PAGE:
Day / Weekend Trips

This section is devoted to some of the sweetest surprises our car has carried us. Day trips can be affordable while managing to get you out of the pit of mediocrity, enough to revitalize and send you back home with hopefully a refreshed spirit.

Our recent day trip was to the New River Gorge, near Fayetteville, WV. It was Labor Day weekend and I could not settle at home knowing every other person was off somewhere. We decided for Sunday and wanted to make it back to the house by eight in the evening to watch “Big Brother”.

The rain clouds were formidable but I wanted to stand up to them and tread on, well drive that is. The 1.5 hour drive was peaceful, none of the kids were carsick, Nikos looked over his shoulder when passing (usually a bickering session ensues if he doesn’t), and Nikolas only needed a bathroom break twice, which means pulling off to the side of the road. I know, we are fancy.

As usual, we couldn’t find the other end of the fishing pole so Nikos stopped in at the Fayetteville Walmart to purchase our 500th pole. Elizabeth accompanied him which was fine because she was beginning to aggravate me, falling into whine mode. Coincidentally, they ran into a a mother of one of Elizabeth’s friends. This must have been the reason it took thirty minutes to buy a cheapo pole.

It began to pour the rain. We stopped by the New River Gorge visitor center. Katerina was way too excited to be out of the car and was bellowing happiness. The Stoufis clan gathered uncomfortable stares as a result. This one lady in particular held such an impenetrable stare that I felt like reverting to seven years old and making my ugly face at her.

My kids have numerous Junior Ranger badges in which they have righteously earned from the national parks we’ve visited. Katerina takes it very seriously. She even shushes us if we talk during the park films. I found it strange that the one badge they have never earned happens to be one of our favorite day trip destinations. I waited in the short line at the ranger station and asked the gentleman behind the desk if he could please hand over three Jr. Ranger booklets. He proceeded to ask the ages, and then nearly reprimanded me that Katerina would be too young for the program, since she was only two. He droned on without pause, therefore I had to hold onto my patience until I finally had the opportunity to explain that the other parks allowed me to help her with it. He handed over a coloring book and talked too much yet again, saying she could not possibly understand the tasks. I am not the “my kid is a genius” type, but I do not believe in never underestimating the capacity of learning at any age. The guy was a volunteer, and I suppose was trying to inflict his unearned authority over me, however, I remained polite and gathered the two books plus a coloring book and simply said, “Thanks”.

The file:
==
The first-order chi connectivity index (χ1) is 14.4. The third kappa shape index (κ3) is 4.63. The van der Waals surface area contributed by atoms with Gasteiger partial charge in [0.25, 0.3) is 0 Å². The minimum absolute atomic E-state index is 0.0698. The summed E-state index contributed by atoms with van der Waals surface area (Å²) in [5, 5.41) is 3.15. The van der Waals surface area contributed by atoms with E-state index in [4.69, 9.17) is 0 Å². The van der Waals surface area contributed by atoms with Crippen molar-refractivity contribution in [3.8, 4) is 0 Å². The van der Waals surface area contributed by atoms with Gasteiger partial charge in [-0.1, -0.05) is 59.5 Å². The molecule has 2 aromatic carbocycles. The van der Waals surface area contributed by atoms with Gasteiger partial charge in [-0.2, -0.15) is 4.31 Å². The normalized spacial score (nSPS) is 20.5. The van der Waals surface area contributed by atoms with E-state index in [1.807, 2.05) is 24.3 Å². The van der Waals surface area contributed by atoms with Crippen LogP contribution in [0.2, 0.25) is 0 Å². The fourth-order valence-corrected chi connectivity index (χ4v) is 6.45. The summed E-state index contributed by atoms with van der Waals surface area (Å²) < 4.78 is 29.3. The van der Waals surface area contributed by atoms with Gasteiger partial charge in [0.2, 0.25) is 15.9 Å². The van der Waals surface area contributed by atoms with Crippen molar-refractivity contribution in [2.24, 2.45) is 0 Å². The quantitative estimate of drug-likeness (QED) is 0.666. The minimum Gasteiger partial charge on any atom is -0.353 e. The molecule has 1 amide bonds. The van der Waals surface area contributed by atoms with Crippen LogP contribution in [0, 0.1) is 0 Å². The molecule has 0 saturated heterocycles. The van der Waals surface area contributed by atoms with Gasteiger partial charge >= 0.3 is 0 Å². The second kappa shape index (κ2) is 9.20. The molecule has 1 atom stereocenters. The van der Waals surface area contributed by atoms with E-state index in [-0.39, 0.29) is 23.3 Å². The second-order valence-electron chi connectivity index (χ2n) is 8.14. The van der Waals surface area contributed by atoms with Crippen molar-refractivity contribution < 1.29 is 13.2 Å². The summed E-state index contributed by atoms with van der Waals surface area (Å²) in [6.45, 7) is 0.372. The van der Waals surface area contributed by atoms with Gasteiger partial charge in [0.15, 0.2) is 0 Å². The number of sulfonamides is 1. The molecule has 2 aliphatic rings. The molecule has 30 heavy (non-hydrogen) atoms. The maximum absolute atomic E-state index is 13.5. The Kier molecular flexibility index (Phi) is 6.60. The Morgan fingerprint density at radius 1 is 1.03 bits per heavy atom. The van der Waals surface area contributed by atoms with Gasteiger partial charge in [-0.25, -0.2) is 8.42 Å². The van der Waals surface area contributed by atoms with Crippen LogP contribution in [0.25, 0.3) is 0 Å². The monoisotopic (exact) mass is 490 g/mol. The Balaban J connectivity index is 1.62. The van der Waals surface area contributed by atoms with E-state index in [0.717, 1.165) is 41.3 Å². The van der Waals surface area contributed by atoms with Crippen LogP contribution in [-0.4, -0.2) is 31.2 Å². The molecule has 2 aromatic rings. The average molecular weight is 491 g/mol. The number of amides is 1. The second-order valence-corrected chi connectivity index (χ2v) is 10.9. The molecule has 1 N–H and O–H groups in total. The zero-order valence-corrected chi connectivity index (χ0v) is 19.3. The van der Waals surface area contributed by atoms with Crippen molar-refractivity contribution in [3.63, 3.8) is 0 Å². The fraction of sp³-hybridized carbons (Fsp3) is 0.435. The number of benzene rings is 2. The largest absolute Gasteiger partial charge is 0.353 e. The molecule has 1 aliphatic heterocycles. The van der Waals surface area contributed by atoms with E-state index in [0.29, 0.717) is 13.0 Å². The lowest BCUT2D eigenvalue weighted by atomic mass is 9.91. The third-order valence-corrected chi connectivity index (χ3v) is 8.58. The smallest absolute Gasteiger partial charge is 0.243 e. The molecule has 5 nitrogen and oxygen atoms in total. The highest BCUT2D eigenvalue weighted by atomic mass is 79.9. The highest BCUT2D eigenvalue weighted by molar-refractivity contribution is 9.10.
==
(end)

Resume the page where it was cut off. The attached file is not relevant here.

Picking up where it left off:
Nikos had overheard the conversation and was enjoying the quiet scene. Does he ever come to my aid? Uh, nope. That’s okay. When it’s four a.m. and the kids think it’s a fine time to open the presents from under the Christmas tree, I won’t stop them, even if Nikos was up until two assembling ridiculously intricate toys. Nikos just shook his head, chuckled and said I was a Jr. Ranger psycho instead. I harshly whispered that he would get another booklet or we would not be leaving the visitor center.

We watched the wonderful film, beautifully created. I love visitor center films. Nikos does as well, he gets a solid nap during every single one we’ve ever sat through.

Nikolas begged for a bird call, then a book on fungi, then a gem, all of which I wouldn’t allow. I’d just bought him a book on fungi, he just needs to remember where he left it. Meanwhile, Nikos obnoxiously waved the third Jr. Ranger booklet and I nearly ran out the door. We can mail the booklets in for the kids’ badges.

It was still raining but we drove down the very steep descent to Fayette Station. If you ever make it to this area, be very careful at “Stupid’s Corner”. It will tear up your car if you fail to take the turn carefully.

While assembling a florescent yellow fake worm on our new fishing pole, Nikos ran into the a fellow engineer he used to work with. The guy is second under the commissioner. The drizzle curled up Elizabeth’s and Katerina’s hair which looked very pretty.

Nikolas took off running to be the first to cast, over near the huge boulder. Katerina tripped four times on the rocks and dunked her feet immediately into the river. Elizabeth stepped in dog poop, and proceeded to dunk her shoes in as well, while squeamishly grimacing at her misforutune. Katerina delighted in throwing the heaviest rocks her bay arms could lift in the rushing river. There’s a reason why we never catch any fish. The rafters were banking, and I envied their adventurous rush a little.

The misty clouds rose into the hilltops, providing perfect scenery. The fishing line was caught and broken early on and our fishing for the day was over. The river whispers its ancient secrets and I am always aware, every single visit, that this is truly a special place, forever in my heart.

We headed back up the hill to our favorite restaurant in WV, Smokies on the Gorge. The food is amazing, the view equals the culinary fare, and it is a must for the “Good Eats” section. I gorged at the Gorge (oh that’s some serious cheese!)

Going home with our happy bellies, satiated by our day trip. Katerina fell asleep just before we made it home.



Campfire Talk

This will undoubtedly be my favorite destination on my website. I adore camping talk! Let’s talk gear while we are together. We have the epitome of laziness tent, the kind invented for the husband who has been coerced, nagged, guilt-tripped, and is entirely unmotivated to go camping with his family.

We recently purchased our second Coleman instant tent, which sets up in a minute by the OCD/neurotic type, otherwise it takes the average individual a mere five minutes to proudly show off their tent-building expertise to the rest of the campground. There is the label on the side, “Coleman Instant” so be sure to find an out of the way campsite if you feel a little humbled.